Title: The EU’S Migration, Asylum and Mobility Policies in the Mediterranean
This MEDRESET Policy Brief summarizes the findings of MEDRESET’s WP7 on migration, mobility and asylum in the Mediterranean and identifies policy implications.
Migration, asylum and mobility represent an increasingly contentious field of governance in Euro-Mediterranean relations. In the Mediterranean area, cooperation in this policy field has long been characterized by fundamental divergences of interests and approaches, not only between the northern and southern shores of the Mediterranean, or between (predominantly) sending, transit and receiving countries, but also among institutional and civil society actors on both sides of the Mediterranean.
MEDRESET Work Package 7 (WP7) was aimed: firstly, at developing a deeper knowledge of the diverse perceptions and priorities of different stakeholders with regard to migration; secondly, at evaluating the EU’s policies and role in the field of migration, mobility and asylum in the southern and eastern Mediterranean (SEM) region from the viewpoint of grassroots actors, at both the local and the EU level; and thirdly, at formulating a set of policy recommendations that reflect the perspective of civil societystakeholders, especially from SEM countries, with the purpose of innovating the governance of migration in the Mediterranean.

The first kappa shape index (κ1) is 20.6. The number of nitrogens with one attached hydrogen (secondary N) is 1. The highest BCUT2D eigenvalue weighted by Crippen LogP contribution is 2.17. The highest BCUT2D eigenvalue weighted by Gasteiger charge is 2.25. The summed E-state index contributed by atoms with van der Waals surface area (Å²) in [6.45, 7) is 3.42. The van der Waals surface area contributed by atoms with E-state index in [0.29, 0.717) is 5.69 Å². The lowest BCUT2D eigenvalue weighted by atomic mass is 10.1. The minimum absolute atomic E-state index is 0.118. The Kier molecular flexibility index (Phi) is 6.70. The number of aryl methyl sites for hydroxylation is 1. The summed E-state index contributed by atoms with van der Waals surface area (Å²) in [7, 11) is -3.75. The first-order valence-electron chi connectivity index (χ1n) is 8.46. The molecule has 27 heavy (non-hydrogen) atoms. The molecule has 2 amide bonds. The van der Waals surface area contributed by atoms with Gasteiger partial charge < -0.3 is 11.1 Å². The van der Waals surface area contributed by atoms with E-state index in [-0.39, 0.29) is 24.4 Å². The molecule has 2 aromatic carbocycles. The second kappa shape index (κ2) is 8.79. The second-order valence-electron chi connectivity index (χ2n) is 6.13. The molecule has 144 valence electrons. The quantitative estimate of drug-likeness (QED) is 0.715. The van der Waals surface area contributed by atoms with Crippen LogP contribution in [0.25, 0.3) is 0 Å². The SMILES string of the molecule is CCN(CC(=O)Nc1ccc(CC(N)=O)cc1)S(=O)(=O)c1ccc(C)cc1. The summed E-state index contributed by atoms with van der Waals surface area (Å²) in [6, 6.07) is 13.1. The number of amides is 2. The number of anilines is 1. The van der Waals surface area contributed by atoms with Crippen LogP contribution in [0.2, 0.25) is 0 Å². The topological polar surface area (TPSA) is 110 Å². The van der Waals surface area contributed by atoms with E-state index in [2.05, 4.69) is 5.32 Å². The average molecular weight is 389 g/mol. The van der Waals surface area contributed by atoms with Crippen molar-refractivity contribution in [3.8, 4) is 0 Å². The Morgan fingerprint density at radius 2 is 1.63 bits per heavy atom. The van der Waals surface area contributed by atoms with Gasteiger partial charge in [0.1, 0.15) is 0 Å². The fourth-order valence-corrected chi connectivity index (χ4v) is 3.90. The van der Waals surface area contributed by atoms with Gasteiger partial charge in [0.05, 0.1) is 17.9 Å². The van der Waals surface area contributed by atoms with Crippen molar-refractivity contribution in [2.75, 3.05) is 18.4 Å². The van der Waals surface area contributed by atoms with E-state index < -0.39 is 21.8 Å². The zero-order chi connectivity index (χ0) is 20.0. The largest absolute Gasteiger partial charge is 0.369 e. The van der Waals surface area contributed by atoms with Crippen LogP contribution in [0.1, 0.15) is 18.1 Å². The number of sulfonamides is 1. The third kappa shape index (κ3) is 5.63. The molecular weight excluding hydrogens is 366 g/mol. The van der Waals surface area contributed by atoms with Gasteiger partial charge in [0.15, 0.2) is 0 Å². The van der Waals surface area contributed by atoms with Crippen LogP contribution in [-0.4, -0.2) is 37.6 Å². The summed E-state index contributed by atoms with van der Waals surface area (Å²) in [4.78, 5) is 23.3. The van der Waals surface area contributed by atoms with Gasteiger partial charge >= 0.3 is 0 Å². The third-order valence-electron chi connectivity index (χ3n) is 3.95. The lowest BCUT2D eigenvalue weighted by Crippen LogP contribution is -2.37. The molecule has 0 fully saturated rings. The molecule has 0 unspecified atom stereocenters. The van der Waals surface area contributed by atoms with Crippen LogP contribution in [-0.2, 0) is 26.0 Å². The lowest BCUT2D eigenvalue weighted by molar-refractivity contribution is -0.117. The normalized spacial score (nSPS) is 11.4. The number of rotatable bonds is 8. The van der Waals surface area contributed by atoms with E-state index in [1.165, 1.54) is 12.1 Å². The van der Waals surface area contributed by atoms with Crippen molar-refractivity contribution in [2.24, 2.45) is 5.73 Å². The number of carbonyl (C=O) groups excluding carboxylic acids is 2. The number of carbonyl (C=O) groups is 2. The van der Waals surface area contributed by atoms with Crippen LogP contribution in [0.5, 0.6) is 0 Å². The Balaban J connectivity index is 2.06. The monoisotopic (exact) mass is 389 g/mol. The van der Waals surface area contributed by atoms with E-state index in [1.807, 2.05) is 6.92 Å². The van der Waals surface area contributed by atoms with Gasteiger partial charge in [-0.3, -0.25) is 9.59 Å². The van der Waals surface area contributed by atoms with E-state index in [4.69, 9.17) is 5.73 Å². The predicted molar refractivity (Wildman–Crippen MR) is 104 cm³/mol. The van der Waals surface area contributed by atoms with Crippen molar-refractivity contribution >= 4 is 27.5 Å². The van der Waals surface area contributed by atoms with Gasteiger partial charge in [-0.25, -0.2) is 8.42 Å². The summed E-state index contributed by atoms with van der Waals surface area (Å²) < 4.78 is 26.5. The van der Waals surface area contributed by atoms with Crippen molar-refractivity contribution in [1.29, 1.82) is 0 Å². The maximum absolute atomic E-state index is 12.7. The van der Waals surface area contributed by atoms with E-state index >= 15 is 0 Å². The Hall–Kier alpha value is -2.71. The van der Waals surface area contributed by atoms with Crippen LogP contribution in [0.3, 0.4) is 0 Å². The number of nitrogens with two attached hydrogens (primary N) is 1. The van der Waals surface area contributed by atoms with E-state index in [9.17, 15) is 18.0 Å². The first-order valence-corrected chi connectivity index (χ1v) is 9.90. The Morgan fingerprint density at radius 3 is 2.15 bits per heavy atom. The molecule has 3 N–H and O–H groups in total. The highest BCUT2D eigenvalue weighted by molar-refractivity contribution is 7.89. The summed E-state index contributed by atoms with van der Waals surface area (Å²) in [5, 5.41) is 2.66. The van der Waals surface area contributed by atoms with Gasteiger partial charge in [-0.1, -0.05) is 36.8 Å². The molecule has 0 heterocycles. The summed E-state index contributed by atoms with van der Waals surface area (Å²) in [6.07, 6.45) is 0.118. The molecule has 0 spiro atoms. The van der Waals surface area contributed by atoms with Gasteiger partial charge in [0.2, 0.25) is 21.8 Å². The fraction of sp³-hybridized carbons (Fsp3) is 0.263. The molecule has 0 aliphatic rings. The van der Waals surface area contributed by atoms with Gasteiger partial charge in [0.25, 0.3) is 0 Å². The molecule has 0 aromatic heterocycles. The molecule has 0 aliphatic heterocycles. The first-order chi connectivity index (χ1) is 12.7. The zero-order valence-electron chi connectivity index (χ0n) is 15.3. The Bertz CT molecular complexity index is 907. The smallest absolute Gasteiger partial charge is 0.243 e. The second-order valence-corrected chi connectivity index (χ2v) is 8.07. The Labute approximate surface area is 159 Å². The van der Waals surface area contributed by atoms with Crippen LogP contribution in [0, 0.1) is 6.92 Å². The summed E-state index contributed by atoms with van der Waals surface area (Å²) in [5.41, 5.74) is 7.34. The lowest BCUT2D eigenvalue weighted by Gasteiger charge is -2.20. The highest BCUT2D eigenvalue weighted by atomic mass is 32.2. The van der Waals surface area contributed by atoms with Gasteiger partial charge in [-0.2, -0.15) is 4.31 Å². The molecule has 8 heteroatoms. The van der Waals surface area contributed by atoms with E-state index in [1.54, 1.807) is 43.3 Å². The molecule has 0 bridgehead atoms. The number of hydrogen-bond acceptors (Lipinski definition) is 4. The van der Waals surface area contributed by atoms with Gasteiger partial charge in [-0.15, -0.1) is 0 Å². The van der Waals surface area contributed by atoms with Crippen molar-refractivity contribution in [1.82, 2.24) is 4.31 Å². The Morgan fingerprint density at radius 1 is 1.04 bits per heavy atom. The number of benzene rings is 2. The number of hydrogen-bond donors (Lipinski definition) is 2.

By adopting a non-Eurocentric approach, and based on extensive empirical research, WP7 found that the EU’s discourse in the migration policy field is informed by two dominant frames – unilateralism and securitization – which translate into largely Eurocentric, securitizing and conditionality-based policies and practices. Moreover, WP7 found that, despite the existence of country-specific issues and different migration policy agendas in the Maghreb and the Middle East, SEM stakeholders in the four target countries (Lebanon, Morocco, Tunisia and Turkey) share a common perception of EU migration policies as abusively and inappropriately restrictive and ineffective, elaborated in a unilateral way and imposed through unbalanced power relations.
With a high level of consensus among themselves, they recommend that the EU radically change its approach to Euro-Mediterranean relations and to migration governance in particular, in order to make it less Eurocentric and security-oriented, and more inclusive, balanced and responsive.
This policy brief describes, firstly, how stakeholders perceive the Mediterranean space and EU practices in it, and, secondly, which alternative policies they recommend.